Is your menstruation cycle different from your period length?
Sometimes, it is easy to get confused between your menstruation cycle and your period length. Menstruation is a common phenomenon that happens to most females when they reach their reproductive age and continue till they hit menopause under normal circumstances.
Your menstrual cycle varies from your period length in the sense that your periods are a part of your menstrual cycle.
- Menstrual cycle - The menstrual cycle refers to the number of days that occur between the first day of a period to the first day of the next period. There are four phases in the menstrual cycle, which are menstruation, follicular phase, ovulation and the luteal phase and all of these comprise the entire cycle length.
Period length - This denotes the number of days you have actual menstrual flow either in the form of bleeding or spotting and marks the menstruation phase of the menstrual cycle.
What is the normal period length at different stages of life?
Your period length may vary throughout your life starting from your menarche to the time you hit menopause. Under normal circumstances when you do not have any medical condition and you’re not using contraceptives that affect your periods, the following can be your normal period length during the given times:
- Adolescence - When you first begin your period, the phenomenon is termed menarche and the period lengths of different adolescents can vary greatly during this time. Your cycle may be irregular the first few times and on average, the period length varies anywhere from 2 to 7 (or more) days during your adolescent years.
- The early 20s to mid-30s - During this time, your cycle becomes more regular, typically being anywhere between 21 to 45 days in length with a period length varying from 2 to 7 days. Your cycle is fairly regular during this period when you are at your peak fertile years.
The late 30s and 40s - Even though menopause typically occurs in your 50s, it can happen earlier for some people. But during about 10 years leading up to menopause, your cycle may undergo changes where the cycle length usually shortens with varying number of period days. You may also experience a few missed periods followed by heavy bleeding in subsequent menses. The irregularity further strengthens as you approach perimenopause.
What is the average period length when you’re on birth control?
If you are on birth control, your period length may become longer or shorter depending on the method of contraception you choose and this is how the different modes affect your period length:
- Hormonal birth control - This constitutes pills, vaginal rings or hormone patches that regulate and control the main reproductive hormones, estrogen and progesterone in your body. The bleeding you experience is known as withdrawal bleeding and occurs in between your hormone doses (either the gap between new strips of pills or new rings and patches). When you use this mode of birth control, your uterine line does not thicken as much and this results in shorter periods with lesser flow. There are even pills that are continuous and result in no periods or bleeding that occurs every three months or even once a year.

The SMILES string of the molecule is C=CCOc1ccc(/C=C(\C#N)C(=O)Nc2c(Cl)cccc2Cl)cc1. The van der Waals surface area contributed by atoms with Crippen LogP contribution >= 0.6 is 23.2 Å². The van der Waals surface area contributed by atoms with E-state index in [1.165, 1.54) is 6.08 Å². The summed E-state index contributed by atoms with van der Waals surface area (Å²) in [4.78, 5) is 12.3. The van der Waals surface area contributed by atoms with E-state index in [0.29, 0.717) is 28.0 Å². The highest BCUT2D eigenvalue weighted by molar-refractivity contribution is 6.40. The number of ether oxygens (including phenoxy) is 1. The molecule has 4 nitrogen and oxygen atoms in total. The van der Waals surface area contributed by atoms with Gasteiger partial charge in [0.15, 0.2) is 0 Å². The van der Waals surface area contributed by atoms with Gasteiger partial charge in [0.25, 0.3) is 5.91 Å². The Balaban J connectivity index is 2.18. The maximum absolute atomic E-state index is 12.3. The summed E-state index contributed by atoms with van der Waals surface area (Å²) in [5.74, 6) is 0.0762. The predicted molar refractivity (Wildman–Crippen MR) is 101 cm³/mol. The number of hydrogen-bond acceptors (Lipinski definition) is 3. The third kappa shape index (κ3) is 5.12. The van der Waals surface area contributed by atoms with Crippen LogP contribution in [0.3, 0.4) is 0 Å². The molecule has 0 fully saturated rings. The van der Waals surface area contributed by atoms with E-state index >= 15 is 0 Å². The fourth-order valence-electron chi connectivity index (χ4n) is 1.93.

- Progestin-only birth control - There are some birth control options that include only the progesterone hormone and come in the form of progestin-only pills (the mini pill), progestin implants or progestin injections (the shot). Bleeding can vary vastly when using this form of contraceptive, with many people facing irregular periods that are shorter, lighter or even absent at times. Sometimes it gets more regular after the first few months, but for many people, their periods stay irregular throughout.
IUDs - When using hormonal IUDs, your periods can become irregular, light or altogether absent due to the same reason where your endometrium does not thicken as much. On the other hand, with non-hormonal IUDs (the copper IUD), your period length can become longer with heavy bleeding and clots due to vascular changes accompanied by changes in blood flow to the uterus.
What if your menstrual cycle is irregular?
It can be that you are not using any hormonal birth control but your period length and timing still vary. This is when you have irregular periods that can occur due to a number of medical conditions affecting the length and flow of your period.
Causes of irregularities
There can be many reasons for irregular periods that can include:
- Endometriosis - In endometriosis, the tissue lining the uterine wall grows outside the uterus instead of inside, causing intense menstrual bleeding, cramps and longer periods.
- PCOS - Polycystic ovary syndrome (PCOS) happens when fluid-filled sacs, called cysts, develop on the ovaries due to unclear reasons. It causes an excess of male hormones in the body and affects the ovulation process, resulting in lighter and irregular periods.
PID - Pelvic inflammatory disease (PID) refers to an infection that occurs in the female reproductive organs from an untreated STD, IUDs or even unhealthy practices like douching. PID can result in heavy bleeding during periods with spotting or bleeding even between your periods.
When to see a doctor
If you experience irregular periods very frequently with heavier or lighter bleeding, spotting that occurs between your periods and excessive cramps, it is advisable to visit a doctor to get a full diagnosis.